Organizations and businesses around the world have implemented preventive measures to avoid the coronavirus. A key strategy for many of them has been the use of cloud meetings and team collaboration solutions instead of in-person meetings/working. Owing to the massive disruption caused by the virus, many companies have forced their workers to stay home.
Earlier this week I had the opportunity to attend Forrester's journey mapping workshop in their San Francisco office. It was a great mix of content and group exercises to give everyone hands on experience mapping the journey of a customer. We had a pretty impressive journey map by the end of the afternoon!
Today’s workforce includes a variety of generational factions, from Baby Boomers, Gen Xers (like me!) and Millennials, all the way to those from the most recent cohort, dubbed “Gen Z.” On top of that, this particular 50+-year span encompasses a time characterized by unprecedented change in the workplace. Put it all together and it’s easy to see the enormous challenge CIOs now face: They must find solutions that satisfy not only different age groups, but also vastly different skill sets, experiences and preferences.
The word "collaboration" can conjure contrasting associations, depending on who you are and on your life experiences. Some of us may think of collaboration as a positive thing — a process in which we work with others (hopefully harmoniously) and, by virtue of the teamwork, create results that are better than we could have achieved on our own. Others may bristle at the word, because it brings up memories of forced committees and coalitions, often ending with results that are inferior to those we might have achieved on our own.
While I've experienced both, my feeling is that the more refined the processes and technologies involved, the better the chance that the outcomes will be positive. The bad news is that the above are often lacking.
One of the most exciting things about working at Prysm is connecting with our customers who are using our technology in unique ways and who are continuing to push the boundaries of what it can do.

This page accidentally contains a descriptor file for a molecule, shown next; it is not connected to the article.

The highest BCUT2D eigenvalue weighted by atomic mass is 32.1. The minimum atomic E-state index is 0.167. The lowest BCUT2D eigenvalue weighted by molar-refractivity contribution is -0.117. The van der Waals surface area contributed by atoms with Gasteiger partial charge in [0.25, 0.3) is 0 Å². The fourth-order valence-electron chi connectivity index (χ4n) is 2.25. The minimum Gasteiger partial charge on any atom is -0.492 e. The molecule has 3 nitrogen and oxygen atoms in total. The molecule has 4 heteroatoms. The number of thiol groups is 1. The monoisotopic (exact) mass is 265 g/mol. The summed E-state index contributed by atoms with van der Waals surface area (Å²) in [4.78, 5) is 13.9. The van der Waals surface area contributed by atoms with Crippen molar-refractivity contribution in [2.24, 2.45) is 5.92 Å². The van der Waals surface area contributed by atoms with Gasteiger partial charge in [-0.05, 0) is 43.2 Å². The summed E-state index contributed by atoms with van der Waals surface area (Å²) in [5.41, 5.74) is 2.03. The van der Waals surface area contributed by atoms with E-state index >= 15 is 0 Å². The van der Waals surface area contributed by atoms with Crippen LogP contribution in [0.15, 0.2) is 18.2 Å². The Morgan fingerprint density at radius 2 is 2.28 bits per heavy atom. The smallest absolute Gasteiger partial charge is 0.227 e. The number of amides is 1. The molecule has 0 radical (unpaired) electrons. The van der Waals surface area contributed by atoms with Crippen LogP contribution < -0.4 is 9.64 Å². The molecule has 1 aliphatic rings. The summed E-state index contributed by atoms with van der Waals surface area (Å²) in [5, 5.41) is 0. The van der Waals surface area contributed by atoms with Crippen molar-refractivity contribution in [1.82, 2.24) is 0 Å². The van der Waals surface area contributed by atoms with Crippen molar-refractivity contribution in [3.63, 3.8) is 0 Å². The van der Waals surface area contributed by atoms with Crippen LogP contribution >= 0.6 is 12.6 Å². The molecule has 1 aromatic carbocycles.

Prysm is laser-focused on helping companies develop digital-transformation initiatives, because we understand that leaders in the digital space are also revenue leaders. Case in point: a McKinsey & Company study1 found that companies that wholeheartedly embrace digital technology — strategically, not just tactically — pull in, on average, five times more revenue than digital laggards. No small potatoes.
The number of remote workers is rising by the year. With the advancement of modern technology and an increasing understanding of how flexibility can improve performance and morale, this is a trend that is likely to surge in popularity.
Research* shows that today's employees can spend up to 80% of their workdays collaborating. As a result, meetings — our primary method of working together — have become mere way points in an ongoing collaborative process. This is a major shift from the way we used to think about meetings, which we regarded as events with a beginning and an end.
The $15 billion Smart Cities Mission — which aims to promote cities that provide core infrastructure, a clean and sustainable environment, and a higher quality of life for their citizens — is one of the Indian government’s most ambitious programs. It is designed to create replicable models that can catalyze the creation of similar Smart Cities throughout various regions of the country.
Our marketing meetings at Prysm have several different purposes – campaign planning, design reviews, weekly status, one-on-one working sessions – the list goes on. The content we need to share in those meetings varies. With the recent release of co-browsing, we’ve been able to streamline the prep required for any meeting, as well as to dramatically enhance the meeting experience itself.
Outperforming your competition in a rapidly changing business climate requires a trifecta of humility, adaptability, and agility.
Humility helps you realize that perfection is a moving target and that success requires continuous evaluation and adjustment. (Or, in the immortal words of the band Kansas, "If I claim to be a wise man, it surely means that I don't know.") This honest assessment clears the path for the next two key performance indicators.